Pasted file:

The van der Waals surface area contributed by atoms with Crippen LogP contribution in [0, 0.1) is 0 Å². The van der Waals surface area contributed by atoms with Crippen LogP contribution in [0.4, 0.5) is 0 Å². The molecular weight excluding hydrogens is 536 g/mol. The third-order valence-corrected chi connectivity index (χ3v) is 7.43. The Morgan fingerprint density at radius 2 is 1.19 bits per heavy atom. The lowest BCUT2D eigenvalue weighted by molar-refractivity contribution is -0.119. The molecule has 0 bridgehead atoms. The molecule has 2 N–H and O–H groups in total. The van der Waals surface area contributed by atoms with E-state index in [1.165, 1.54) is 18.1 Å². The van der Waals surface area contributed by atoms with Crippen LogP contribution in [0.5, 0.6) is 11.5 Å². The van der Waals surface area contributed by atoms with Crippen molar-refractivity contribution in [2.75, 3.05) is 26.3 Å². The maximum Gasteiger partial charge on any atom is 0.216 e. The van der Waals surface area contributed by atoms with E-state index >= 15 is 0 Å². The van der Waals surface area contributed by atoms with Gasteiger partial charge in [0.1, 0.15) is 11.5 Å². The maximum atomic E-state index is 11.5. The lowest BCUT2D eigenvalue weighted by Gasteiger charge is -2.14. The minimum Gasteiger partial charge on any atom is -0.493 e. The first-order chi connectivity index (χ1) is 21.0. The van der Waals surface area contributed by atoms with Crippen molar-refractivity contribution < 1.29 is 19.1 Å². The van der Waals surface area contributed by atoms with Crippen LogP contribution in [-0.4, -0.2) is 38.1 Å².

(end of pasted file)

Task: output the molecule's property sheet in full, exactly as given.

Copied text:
The van der Waals surface area contributed by atoms with Crippen LogP contribution in [0, 0.1) is 0 Å². The van der Waals surface area contributed by atoms with Crippen LogP contribution in [0.4, 0.5) is 0 Å². The molecular weight excluding hydrogens is 536 g/mol. The third-order valence-corrected chi connectivity index (χ3v) is 7.43. The Morgan fingerprint density at radius 2 is 1.19 bits per heavy atom. The lowest BCUT2D eigenvalue weighted by molar-refractivity contribution is -0.119. The molecule has 0 bridgehead atoms. The molecule has 2 N–H and O–H groups in total. The van der Waals surface area contributed by atoms with E-state index in [1.165, 1.54) is 18.1 Å². The van der Waals surface area contributed by atoms with Crippen LogP contribution in [0.5, 0.6) is 11.5 Å². The van der Waals surface area contributed by atoms with Crippen molar-refractivity contribution in [2.75, 3.05) is 26.3 Å². The maximum Gasteiger partial charge on any atom is 0.216 e. The van der Waals surface area contributed by atoms with E-state index >= 15 is 0 Å². The van der Waals surface area contributed by atoms with Gasteiger partial charge in [0.1, 0.15) is 11.5 Å². The maximum atomic E-state index is 11.5. The lowest BCUT2D eigenvalue weighted by Gasteiger charge is -2.14. The minimum Gasteiger partial charge on any atom is -0.493 e. The first-order chi connectivity index (χ1) is 21.0. The van der Waals surface area contributed by atoms with Crippen molar-refractivity contribution < 1.29 is 19.1 Å². The van der Waals surface area contributed by atoms with Crippen LogP contribution in [-0.4, -0.2) is 38.1 Å².